July 17, 2021
“And Jesus entered the temple of God and drove out all who sold and bought in the temple, and he overturned the tables of the money-changers and the seats of those who sold pigeons. He said to them, “It is written, ‘My house shall be called a house of prayer’; but you make it a den of robbers.” - Mathew 21–12-13.
A similar charade is on the anvil in Karnataka. But, first the facts as reported by Ashwini M. Sripad under the title “Soon, Kannada classes at masjids, churches to promote language”, published in The New Indian Express (13/7/21) and excerpted here.
BENGALURU: Don’t be surprised if you get to hear more of Kannada in places like mosques, madrasas and churches in the coming days. To promote Kannada, the Kannada Development Authority is planning to start classes at such places as part of the ‘Kannada Kayaka Varsha’ being observed by the State Government this year to promote the use of the language in government and public places.
Kannada Development Authority chairman T S Nagabharana said they have already held a preliminary meeting with all the stakeholders. “We have called for another round of meetings where we will discuss the format and the schedule,” he said.
The KDA is enlisting the support of noted writer Abdul Rehman Pasha to help in conducting Kannada classes in mosques and madrasas. Nagabharana said he is also writing to the Archbishop of Bengaluru to conduct prayers in Kannada, similar to what is done in Kerala and Tamil Nadu where the regional language is used to conduct mass prayers.
“This is not about religion. It’s about respecting the local language. We are not stressing that people should become experts in Kannada. One has to learn and use the local language,” he said, adding plans are also on to conduct Kannada classes in churches. The KDA had earlier proposed to introduce a Kannada Language Skill Test similar to TOEFL. “… TOEFL is a standardised test to gauge the English language skill of non-native speakers wishing to enroll in English-speaking universities. A similar initiative has been proposed for non-Kannada speakers who wish to study and work in Karnataka. Once we get the government’s nod, Kannada classes at various places, including places of worship, will play an important role,” he said.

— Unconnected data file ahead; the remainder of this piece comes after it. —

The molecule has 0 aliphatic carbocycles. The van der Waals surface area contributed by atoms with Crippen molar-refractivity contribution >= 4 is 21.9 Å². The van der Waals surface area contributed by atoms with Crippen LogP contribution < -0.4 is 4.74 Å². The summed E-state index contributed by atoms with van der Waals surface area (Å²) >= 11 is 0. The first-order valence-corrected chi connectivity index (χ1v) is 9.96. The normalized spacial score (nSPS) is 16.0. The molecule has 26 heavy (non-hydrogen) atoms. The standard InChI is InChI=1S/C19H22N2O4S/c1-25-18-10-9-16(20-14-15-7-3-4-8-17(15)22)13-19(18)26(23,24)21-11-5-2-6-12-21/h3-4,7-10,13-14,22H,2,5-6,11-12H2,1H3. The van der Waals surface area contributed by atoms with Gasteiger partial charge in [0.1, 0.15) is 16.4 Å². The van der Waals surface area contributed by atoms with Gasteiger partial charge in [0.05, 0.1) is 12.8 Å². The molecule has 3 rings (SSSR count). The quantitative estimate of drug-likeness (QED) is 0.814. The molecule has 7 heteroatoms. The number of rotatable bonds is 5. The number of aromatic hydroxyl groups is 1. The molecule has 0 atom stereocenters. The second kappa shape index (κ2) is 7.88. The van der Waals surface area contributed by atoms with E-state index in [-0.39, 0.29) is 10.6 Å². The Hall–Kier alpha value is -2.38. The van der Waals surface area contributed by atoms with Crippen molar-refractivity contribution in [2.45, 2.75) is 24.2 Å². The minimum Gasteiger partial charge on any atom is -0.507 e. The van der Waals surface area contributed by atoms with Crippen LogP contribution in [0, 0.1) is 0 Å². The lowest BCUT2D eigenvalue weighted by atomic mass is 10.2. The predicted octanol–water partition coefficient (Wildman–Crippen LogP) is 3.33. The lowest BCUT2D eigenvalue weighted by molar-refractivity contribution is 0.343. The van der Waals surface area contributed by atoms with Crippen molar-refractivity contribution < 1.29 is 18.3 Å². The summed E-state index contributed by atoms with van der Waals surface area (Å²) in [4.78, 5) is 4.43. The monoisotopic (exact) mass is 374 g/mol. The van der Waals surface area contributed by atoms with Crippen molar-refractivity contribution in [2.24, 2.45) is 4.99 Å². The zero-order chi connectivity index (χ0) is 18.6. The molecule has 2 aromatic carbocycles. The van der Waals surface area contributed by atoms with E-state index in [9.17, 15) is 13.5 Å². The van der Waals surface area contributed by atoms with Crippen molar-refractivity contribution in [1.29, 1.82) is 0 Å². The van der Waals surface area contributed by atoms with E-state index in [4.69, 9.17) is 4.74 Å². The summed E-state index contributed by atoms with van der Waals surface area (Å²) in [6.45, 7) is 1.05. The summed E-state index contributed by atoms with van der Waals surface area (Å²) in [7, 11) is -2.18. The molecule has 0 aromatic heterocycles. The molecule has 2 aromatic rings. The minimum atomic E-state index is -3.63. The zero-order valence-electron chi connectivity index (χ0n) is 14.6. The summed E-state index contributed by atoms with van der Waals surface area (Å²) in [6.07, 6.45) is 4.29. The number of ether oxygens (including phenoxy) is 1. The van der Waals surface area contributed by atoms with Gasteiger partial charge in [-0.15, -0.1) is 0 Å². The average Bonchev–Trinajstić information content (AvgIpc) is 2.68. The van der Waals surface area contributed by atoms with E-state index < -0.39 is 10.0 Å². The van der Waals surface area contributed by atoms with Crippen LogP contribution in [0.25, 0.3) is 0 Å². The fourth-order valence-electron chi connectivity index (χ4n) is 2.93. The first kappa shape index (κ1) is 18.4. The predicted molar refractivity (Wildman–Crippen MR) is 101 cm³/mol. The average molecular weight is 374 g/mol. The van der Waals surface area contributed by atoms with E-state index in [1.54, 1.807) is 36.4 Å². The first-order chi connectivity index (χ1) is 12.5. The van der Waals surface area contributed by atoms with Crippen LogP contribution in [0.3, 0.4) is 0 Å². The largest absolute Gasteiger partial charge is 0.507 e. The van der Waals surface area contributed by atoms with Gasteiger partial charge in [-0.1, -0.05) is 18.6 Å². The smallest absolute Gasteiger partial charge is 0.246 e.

I am not qualified, or willing, to talk about the situation or likely reaction of Muslims, their mosques and madrasas. To invoke state power to use churches to promote Kannada, however laudable the mission may be, is a misplaced, short-sighted intrusion on the religious realm of Christians. Also, it is like carrying coal to Newcastle. Almost all churches have Kannada-medium school as their adjuncts – some going back to hundred years and more. The English medium schools are more recent implants – not at the cost of Kannada medium schools. In these English-medium schools (and colleges) more non-Christians, than Christians, study. This is a market-driven development and Kannada is not exiled. Also, beyond the educational field Christians in Canara coastal region might speak Konkani (as do Gaud Saraswat Brahmins - GSBs) and Chistians do not carry the famous Ferdinand Kittel’s English-Kannada four-volume dictionary, first published 1894, while going to market or government offices. So, targeting churches to promote Kannada is a misadventure, and an avoidable irritant, considering the ground realities outlined above.
That takes me to another relevant passage from the Bible.